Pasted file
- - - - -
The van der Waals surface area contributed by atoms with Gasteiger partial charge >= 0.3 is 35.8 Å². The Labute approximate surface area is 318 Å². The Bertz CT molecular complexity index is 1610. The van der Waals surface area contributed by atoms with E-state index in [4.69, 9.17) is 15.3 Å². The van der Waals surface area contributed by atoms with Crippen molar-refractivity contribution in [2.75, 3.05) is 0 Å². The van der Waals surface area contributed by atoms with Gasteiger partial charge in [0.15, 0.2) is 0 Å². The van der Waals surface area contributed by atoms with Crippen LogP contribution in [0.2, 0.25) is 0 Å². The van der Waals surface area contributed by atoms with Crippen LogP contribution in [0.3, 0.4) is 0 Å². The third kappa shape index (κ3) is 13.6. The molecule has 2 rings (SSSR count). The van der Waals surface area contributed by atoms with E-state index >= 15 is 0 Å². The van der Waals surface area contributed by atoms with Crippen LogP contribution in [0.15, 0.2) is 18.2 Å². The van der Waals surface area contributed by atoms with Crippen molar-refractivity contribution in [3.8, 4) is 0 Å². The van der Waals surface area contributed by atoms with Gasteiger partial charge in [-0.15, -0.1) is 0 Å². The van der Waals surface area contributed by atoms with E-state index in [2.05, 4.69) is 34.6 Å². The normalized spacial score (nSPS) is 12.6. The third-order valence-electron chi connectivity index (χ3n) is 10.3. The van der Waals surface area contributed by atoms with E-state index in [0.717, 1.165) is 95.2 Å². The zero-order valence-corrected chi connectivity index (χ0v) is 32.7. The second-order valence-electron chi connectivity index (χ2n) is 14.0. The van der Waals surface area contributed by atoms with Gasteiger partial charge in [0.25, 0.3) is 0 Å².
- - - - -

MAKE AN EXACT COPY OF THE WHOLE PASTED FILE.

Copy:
The van der Waals surface area contributed by atoms with Gasteiger partial charge >= 0.3 is 35.8 Å². The Labute approximate surface area is 318 Å². The Bertz CT molecular complexity index is 1610. The van der Waals surface area contributed by atoms with E-state index in [4.69, 9.17) is 15.3 Å². The van der Waals surface area contributed by atoms with Crippen molar-refractivity contribution in [2.75, 3.05) is 0 Å². The van der Waals surface area contributed by atoms with Gasteiger partial charge in [0.15, 0.2) is 0 Å². The van der Waals surface area contributed by atoms with Crippen LogP contribution in [0.2, 0.25) is 0 Å². The van der Waals surface area contributed by atoms with Crippen LogP contribution in [0.3, 0.4) is 0 Å². The third kappa shape index (κ3) is 13.6. The molecule has 2 rings (SSSR count). The van der Waals surface area contributed by atoms with E-state index >= 15 is 0 Å². The van der Waals surface area contributed by atoms with Crippen LogP contribution in [0.15, 0.2) is 18.2 Å². The van der Waals surface area contributed by atoms with Crippen molar-refractivity contribution in [3.8, 4) is 0 Å². The van der Waals surface area contributed by atoms with Gasteiger partial charge in [-0.15, -0.1) is 0 Å². The van der Waals surface area contributed by atoms with E-state index in [2.05, 4.69) is 34.6 Å². The normalized spacial score (nSPS) is 12.6. The third-order valence-electron chi connectivity index (χ3n) is 10.3. The van der Waals surface area contributed by atoms with E-state index in [0.717, 1.165) is 95.2 Å². The zero-order valence-corrected chi connectivity index (χ0v) is 32.7. The second-order valence-electron chi connectivity index (χ2n) is 14.0. The van der Waals surface area contributed by atoms with Gasteiger partial charge in [0.25, 0.3) is 0 Å².